Year 2 Day 309
Year 2 Day 309
Read - Genesis 49v28-50v14
Message - Scott Woodburn
I remember vividly where I was on the 1st July 2005. It was a beautiful summer’s day and I found myself conducting a funeral in the Co-op funeral home in Larne. I was so nervous that I barely slept the night before. I read my notes and re-read my notes. I wrote the name of the deceased on every page so I wouldn’t get it wrong. It was my first ever funeral and I doubt I’ll ever forget it.
I’ve done countless funerals since then and I sleep much better these days, but in the midst of death I now face another challenge. I’ve done so many funerals and stood at so many gravesides that my new challenge is to never take death for granted. I never want to get into the position where death is just normal. It isn’t. It is the enemy. It was not part of God’s original creation. Sin entered the world and death followed with it. I pray that funerals will always be physically and emotionally draining. They are visible reminders that this world is not as it should be, that one day all will die and that each one of us needs to be ready to meet the Lord.
As Genesis comes to a close, death abounds. Israel would soon die but before he breathed his last, he commanded his family to take him home and bury him in the family tomb at Machpelah (v30). Abraham had bought this cave and Israel’s descendants had all been buried in that place (v31-32). Jacob had a hope that would not be defeated by the grave. With his final wishes made clear, Jacob breathed his last (v33).
His death was followed by much mourning. Jospeh wept over his father (50v1) and the Egyptians wept for 70 days (v3) which in itself was a great honour. Jacob was embalmed by the Egyptians (v2) - this is the same process used on Egyptian mummies - and a large funeral cortege made its way from Egypt to the land of Canaan (v9).
When they arrived home they lamented Israel’s death once more, this time for seven days (v10) and their mourning was so powerful that the locals named the place “Abel-mizraim” which means “the mourning of the Egyptians” Finally, Israel’s body was taken to the cave at Machpelah and placed in the family tomb (v13) after which the cortege returned to Egypt (v14)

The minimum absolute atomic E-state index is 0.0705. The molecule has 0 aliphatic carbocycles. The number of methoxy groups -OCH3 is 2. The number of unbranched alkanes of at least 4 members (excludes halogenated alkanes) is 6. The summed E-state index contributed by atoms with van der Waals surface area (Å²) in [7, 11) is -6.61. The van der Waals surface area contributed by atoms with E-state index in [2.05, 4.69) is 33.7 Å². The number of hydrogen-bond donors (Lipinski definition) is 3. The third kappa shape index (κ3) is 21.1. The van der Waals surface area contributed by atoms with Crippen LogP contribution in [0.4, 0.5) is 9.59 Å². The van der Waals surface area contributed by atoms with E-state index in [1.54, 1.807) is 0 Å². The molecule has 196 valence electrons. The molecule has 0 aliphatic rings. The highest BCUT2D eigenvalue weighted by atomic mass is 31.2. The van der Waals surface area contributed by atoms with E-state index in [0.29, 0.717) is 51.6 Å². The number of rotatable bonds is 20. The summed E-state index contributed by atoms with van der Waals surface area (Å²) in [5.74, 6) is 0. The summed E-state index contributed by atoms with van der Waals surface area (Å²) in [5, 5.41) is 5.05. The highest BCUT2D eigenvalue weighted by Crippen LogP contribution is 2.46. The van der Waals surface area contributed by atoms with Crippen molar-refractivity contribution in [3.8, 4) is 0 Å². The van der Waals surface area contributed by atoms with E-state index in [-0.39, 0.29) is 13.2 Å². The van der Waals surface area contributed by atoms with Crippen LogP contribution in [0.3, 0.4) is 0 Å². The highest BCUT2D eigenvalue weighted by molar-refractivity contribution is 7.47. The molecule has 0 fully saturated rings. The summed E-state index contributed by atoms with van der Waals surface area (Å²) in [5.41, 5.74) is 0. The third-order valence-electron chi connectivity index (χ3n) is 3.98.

As we consider the reality of death in this passage we see that even Christians will mourn. Paul tells us that we do not mourn as others do who have no hope (1 Thess 4v13) - but although our mourning is different, we still mourn. We see this clearly in the life of our Lord who wept at His friend’s tomb (John 11v35). Death will sting us and we do not need to act like robots detached from the enemy of death. Christians will mourn and that is a perfectly acceptable response to death. We weep and rail against the tragedy of sin and its wages of death.
Yet we do not mourn as others do for we have the sure and certain hope that Christ has defeated death. He died but rose again and so all who believe in Christ will be brought to everlasting life. Jesus is the death of death. Death is our enemy but one day it will be put under the feet of Christ. He died but stood again on this earth and is alive forever more. In Christ death has been defeated - praise God!
I hope you and I never get so familiar with death that it becomes routine and just a little bump on the road. May it drain us and cause us to loosen our anchors in this harlot world. May it put zeal into our evangelism and prayers as we remember that many live around us with the wrath of God abiding upon them. May funerals not be filled with the false gospel of Frank Sinatra but instead the glorious Gospel of Christ. May funerals give us pause and cause many to flee from hell and run to Christ - REPENT & BELIEVE THE GOSPEL FOR YOU MUST BE BORN AGAIN
Thankfully I have never forgotten the 1st July 2005 and I hope I never will.
“For as by a man came death, by a man has come also the resurrection of the dead. For as in Adam all die, so also in Christ shall all be made alive.” (1 Corinthians 15v21-22)
Q67 Which is the sixth commandment? The sixth commandment is, Thou shalt not kill.
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